Instagram explains why it’s feeding you specific suggested posts

As backlash against suggested posts boils over, Instagram tries to explain how its algorithm 'curates' content.
If you understand why a suggested post hits your feed, is it less rage-inducing? Meta

This article was originally featured on PopPhoto.

Since 2016, Instagram’s algorithms have been a source of drama. Many users insist they want a chronological feed of the accounts they follow while the developers keep adding more algorithmically suggested content. 

Things came to a head a few weeks ago when a petition championed by the Kardashians for Instagram to stop trying to be TikTok solicited a reply from Instagram head Adam Mosseri. The uproar was so bad, that in an interview with Casey Newton from The Verge, Mosseri acknowledged users weren’t happy with the approach to suggested posts and said Instagram needed to “take a big step back and regroup.” 

In a slightly cringey blogpost involving a sci-fi loving alien, Instagram has explained more about how its controversial “Suggested Posts” feature works. Nothing about it is particularly groundbreaking, but it’s still interesting to see Meta (Instagram’s parent company) address the controversy head-on. 

Presumably, this blogpost is an attempt to rehabilitate how users think about suggested posts. By showing how the new sausage is made, Instagram is, perhaps, hoping that they can convince folks to love it. 

How Instagram suggests posts

Instagram has two systems for suggesting posts to users: “Connected” and “Unconnected”. 

The Connected system is what’s used to rank posts by the accounts you follow and interact with. It takes all the content that’s been posted since you last refreshed your feed and ranks it based on things like the amount of engagement it’s had and how much you interact with the other user. It’s then served up to you on your Home screen. 

The Unconnected system is what’s used to find suggested posts from users you don’t follow. It takes “implicit” signals from the kind of accounts you follow and content you interact with to generate “seed” candidates for its recommendation algorithm. 

Finding a seed

For example, if you often like PopPhoto’s posts, Instagram likely presumes you are interested in photography content and so may use PetaPixel’s Instagram account as a seed. Alternatively, it might latch onto the tech angle and use PopSci’s account. For new users, Instagram serves up popular content from across the network or uses the accounts that the accounts you follow as seeds, until it has enough of an idea of what you like.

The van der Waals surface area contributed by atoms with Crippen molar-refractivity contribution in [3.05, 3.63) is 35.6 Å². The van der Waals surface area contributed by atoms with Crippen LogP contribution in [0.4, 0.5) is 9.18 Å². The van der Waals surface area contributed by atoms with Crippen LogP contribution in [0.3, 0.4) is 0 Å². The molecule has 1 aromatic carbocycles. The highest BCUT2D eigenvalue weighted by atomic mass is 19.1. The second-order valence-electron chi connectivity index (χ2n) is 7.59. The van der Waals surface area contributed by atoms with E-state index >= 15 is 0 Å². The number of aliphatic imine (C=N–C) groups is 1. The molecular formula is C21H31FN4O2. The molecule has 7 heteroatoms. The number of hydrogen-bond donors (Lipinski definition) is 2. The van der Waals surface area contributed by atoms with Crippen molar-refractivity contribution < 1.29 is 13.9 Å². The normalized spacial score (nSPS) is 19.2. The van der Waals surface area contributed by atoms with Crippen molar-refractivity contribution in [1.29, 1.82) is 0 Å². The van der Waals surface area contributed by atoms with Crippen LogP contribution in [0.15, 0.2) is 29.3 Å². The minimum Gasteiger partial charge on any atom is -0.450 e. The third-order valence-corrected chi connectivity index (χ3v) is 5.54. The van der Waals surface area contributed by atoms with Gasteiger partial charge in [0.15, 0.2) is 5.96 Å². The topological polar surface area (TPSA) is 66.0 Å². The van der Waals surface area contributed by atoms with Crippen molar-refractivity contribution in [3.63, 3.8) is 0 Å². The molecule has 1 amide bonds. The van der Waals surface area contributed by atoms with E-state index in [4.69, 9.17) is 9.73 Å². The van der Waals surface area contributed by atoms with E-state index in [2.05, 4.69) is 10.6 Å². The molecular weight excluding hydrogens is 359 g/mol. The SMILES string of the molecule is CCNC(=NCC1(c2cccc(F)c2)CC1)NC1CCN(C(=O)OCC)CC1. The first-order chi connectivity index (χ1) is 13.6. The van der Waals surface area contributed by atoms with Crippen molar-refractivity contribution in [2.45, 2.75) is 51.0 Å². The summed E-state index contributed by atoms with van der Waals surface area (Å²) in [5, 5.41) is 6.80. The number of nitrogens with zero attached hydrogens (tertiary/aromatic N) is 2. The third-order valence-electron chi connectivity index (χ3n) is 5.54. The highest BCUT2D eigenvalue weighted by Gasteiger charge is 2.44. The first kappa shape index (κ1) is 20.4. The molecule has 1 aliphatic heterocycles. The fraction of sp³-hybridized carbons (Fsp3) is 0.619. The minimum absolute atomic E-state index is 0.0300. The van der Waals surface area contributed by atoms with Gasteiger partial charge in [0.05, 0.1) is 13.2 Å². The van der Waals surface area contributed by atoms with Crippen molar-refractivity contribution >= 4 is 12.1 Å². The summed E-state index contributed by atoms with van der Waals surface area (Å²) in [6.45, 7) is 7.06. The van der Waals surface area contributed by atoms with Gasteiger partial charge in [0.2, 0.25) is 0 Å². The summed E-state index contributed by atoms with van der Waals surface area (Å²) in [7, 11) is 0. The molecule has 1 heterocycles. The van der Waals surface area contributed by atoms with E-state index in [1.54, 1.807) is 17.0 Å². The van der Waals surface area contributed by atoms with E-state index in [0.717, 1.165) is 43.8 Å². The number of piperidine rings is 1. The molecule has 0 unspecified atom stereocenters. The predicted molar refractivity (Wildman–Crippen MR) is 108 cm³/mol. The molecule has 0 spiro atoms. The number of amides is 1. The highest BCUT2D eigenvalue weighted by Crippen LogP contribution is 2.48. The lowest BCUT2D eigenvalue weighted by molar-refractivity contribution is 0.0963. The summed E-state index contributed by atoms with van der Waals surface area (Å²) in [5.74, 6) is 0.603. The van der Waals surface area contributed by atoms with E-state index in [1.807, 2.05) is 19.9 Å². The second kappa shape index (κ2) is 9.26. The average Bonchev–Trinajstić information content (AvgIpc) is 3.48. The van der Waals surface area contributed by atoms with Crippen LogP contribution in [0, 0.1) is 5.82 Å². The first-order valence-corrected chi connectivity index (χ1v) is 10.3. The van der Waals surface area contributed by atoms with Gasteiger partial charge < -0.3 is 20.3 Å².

Generating candidates

The next step is to generate a list of potential candidates from the seed. This is where the algorithm really kicks into gear. It uses various machine learning principles—like embeddings based similarity and co-occurrence based similarity—to find accounts and content that are similar to the seed. 

Selecting candidates

From this big list of candidates, Instagram has to pick which content to show you. To do this, it attempts to rank all the generated candidates based on what you’re most likely to enjoy or engage with. The AI uses a “plethora of features” to make these decisions, including things like how much engagement each post has, what kind of content it is, how popular the user is, and so on. 

And from that, the suggested posts appear on your Home page. 

Does this ‘Feel Like Home’?

According to Instagram, their guiding principle is that any suggested content “Feels Like Home.” The idea is that the algorithm should serve up the kind of content that you would curate for yourself—if you knew it existed. 

Of course, all the recent uproar—and Mosseri’s admissions—suggest that Instagram has thus far failed in that respect. Anecdotally, I’ve found the suggested posts to be a major annoyance. I snooze them for 30-days every time they pop back up

Still, it’s clear that this is the direction Instagram is going to continue to go. The blog post closes with the developers stating that, “Overall, we are committed as a team to deliver a personal, relevant, useful, and curation-worthy feed which prioritizes long term quality of the product.”

Maybe they should just bring back the chronological feed.